The str argument is a string, represented by an array of characters, containing the characters of a signed integer number. The string must be null-terminated.

Here is the basic idea of the atoi function implemented in C language:

int16_t atoi(char s[]) {
  uint8_t i, sign;
  int16_t n;
  //skip white space
  for (i=0; s[i]<=' '; i++);
  sign = 0;
  if (s[i] == '-') {
    sign = 1;
  for (n=0; s[i]>='0' && s[i]<='9'; i++)
    n = 10*n + s[i] - '0';
  if (sign)
    return (-1*n);
    return n;

Atoi Inline

Here is our implementation, which is only 64 bytes in length. By comparison, the arduino AVR libc atoi() function is 76 bytes long. This version is basically functionally equivalent, however there are a few detail differences (this function steps over all leading ASCII characters 0x2F and below, not just whitespace):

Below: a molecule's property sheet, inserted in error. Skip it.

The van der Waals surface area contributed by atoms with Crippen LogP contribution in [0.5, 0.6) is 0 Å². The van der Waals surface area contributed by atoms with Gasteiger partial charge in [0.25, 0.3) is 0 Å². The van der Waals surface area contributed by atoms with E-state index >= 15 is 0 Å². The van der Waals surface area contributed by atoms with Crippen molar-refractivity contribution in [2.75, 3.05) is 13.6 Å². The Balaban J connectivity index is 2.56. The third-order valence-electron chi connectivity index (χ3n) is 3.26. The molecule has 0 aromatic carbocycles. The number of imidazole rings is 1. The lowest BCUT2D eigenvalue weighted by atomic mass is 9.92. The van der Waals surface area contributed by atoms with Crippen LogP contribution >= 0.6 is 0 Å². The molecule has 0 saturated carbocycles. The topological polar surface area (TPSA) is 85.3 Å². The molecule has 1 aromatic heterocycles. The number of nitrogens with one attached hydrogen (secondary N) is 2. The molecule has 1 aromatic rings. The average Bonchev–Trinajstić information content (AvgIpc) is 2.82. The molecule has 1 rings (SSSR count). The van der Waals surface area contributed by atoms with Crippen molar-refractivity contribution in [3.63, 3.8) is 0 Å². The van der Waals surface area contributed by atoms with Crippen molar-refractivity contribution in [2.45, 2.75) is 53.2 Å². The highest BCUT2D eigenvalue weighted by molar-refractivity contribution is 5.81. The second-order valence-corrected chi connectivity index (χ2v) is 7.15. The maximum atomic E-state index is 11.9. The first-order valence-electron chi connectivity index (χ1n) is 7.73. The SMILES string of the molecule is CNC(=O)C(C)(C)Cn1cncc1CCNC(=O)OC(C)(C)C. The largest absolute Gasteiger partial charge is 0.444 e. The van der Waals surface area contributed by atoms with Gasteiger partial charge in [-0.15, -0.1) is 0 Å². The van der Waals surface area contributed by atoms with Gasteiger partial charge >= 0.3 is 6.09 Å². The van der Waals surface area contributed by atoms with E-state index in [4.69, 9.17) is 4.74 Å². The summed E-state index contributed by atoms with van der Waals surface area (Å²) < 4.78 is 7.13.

int16_t _atoi(const char *s) {
#pragma GCC diagnostic push
#pragma GCC diagnostic ignored "-Wuninitialized"
  //sign & c are initialized inside inline asm code
  register uint8_t sign, c;
#pragma GCC diagnostic pop
  //force result into return registers
  register int16_t result asm("r24"); 
  asm (
    "ldi  %A0, 0x00         \n" //result = 0
    "ldi  %B0, 0x00         \n"

  "1:                       \n"
    "ld   %2, Z+            \n" //fetch char
    "cpi  %2, '-'           \n" //negative sign?
    "brne 2f                \n"
    "ldi  %3, 0x01          \n" //sign = TRUE

  "2:                       \n"
    "cpi  %2, '/' + 1       \n" //step over whitespace/garbage
    "brcc 3f                \n"
    "rjmp 1b                \n"